9. There is a hackerspace, but its about 35 miles away from my home, plus my day job ties up my schedule. I'm trying to get it all sorted out though. I'll look into open source projects for things I'm using right now.
  10. I'm not going to say I'm a professional programmer (I'm not even an employed professional, never had been), but I have picked up the concepts of procedural, object oriented programming, and tagging. I picked some languages up (not fluent in anything), and go to BBSs when I run into trouble (very reluctant to do so though). Aside from school work in the past, and some online tutorials, I've never gotten any real objectives as to what to do with the knowledge. I know that you write programs, but I'm unsure about what to make. Plus among those in my AFK social circle, I'm the only one interested in the subject. While I would like to contribute to open source projects, I'm not the most confident when it comes to making those sorts of contributions. How do you guys stay motivated to code and maintain your skills when you don't have a real goal to achieve them with? I'm not sure if other people have hit this "wall" or if I'm just being lazy.
  11. It helps to keep very long or complicated passwords stored somewhere safe. As for unlocking your encrypted notebook, the only way you can access it without the password or key is by cracking it. :(
  12. I normally read non-fiction exclusively (if I can't learn from it, it wasn't worth my time). But my girlfriend had me read Cory Doctorow's Little Brother. It was an interesting tale about the City of San Fransisco being turned upside down after the Bay Bridge blew up. The protagonist uses the internet and information technology to fight against a surveillance state, and the author really tried to incorporate real working technologies (asymmetric cryptography, Tor) into this story. I've been wanting to look into more of Doctorow's novels. When it comes to literature, I'm a very closed minded person, and rarely read a story to entertain myself.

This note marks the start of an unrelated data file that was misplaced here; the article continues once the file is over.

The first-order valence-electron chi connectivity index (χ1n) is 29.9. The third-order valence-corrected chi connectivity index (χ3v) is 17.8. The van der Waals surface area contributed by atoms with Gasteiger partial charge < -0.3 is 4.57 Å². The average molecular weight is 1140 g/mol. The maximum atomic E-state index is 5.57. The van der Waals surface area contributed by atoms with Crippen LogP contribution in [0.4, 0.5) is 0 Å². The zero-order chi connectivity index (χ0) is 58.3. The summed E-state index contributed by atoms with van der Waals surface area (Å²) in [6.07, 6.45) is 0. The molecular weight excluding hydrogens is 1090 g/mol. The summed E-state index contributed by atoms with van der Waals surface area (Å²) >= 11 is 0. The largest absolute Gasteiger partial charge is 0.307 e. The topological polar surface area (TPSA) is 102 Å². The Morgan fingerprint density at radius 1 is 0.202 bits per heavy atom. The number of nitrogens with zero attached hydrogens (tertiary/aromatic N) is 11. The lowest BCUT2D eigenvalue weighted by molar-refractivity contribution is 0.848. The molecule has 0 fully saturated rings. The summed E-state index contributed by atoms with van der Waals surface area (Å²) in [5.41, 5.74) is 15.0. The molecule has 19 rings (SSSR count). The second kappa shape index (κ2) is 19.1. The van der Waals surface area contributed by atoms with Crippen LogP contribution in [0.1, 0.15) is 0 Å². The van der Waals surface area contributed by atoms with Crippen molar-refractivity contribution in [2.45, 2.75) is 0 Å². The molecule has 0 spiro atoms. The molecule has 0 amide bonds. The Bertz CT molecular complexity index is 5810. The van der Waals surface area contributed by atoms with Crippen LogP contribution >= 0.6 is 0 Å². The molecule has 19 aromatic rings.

13. I've been given access to my domain's records, but it's not my name server. My VPS provider just provides free DNS hosting. I'm able to add A, CNAME, MX, and other records. EDIT: I used nslookup like you said, and it's refusing zone transfers. :)
  14. I'm not running a DNS server, and those settings haven't been available to me as far as I know.
  15. The people I got my domain from allows me to lock my domain, and I'm hoping that will disallow anyone from doing a zone transfer. I'm also going to look into DNSSEC. Verisign says that my domain is signed.
  16. Hello, I've been wanting to start a blog, the hard way. I've rented out a VPS, got a domain name, and set up Apache, openssh, iptables, all that good stuff. Now, the web service is running (with my placeholder webpage) as intended and the site is reachable. Only thing is that it only worked right when I used the VPS's IP address. When I typed in the domain name, configured to point toward the URL, it would display the page in an frame, with the title cut out. It also doesn't give you your source, and gives you the fetched source instead: <html><HEAD> </HEAD><FRAMESET border='0' ROWS='*,1'> <FRAME SRC='http://X.X.X.X'><FRAME SRC='blank.html'> </FRAMESET> </html> I looked into it, and it turned out to be an issue with my current DNS register. I changed my name server to manage the registry, and changed the alias (no pointing) to my server's ip address. I've also game it a CNAME (www.mydomain.com redirecting to mydomain.com). After a while, the alias domain started to work, but my CNAME is still giving me issues (returns my site in a frame). Plus, HTTP requests to the server via the domain name wasn't was timely as SSH or ping requests were. Anyway, I guess what I'm asking is how can I better manage my DNS registry. Knowing aliasing vs pointing was something thats nice to know, but I was wondering if there are other things I should know about.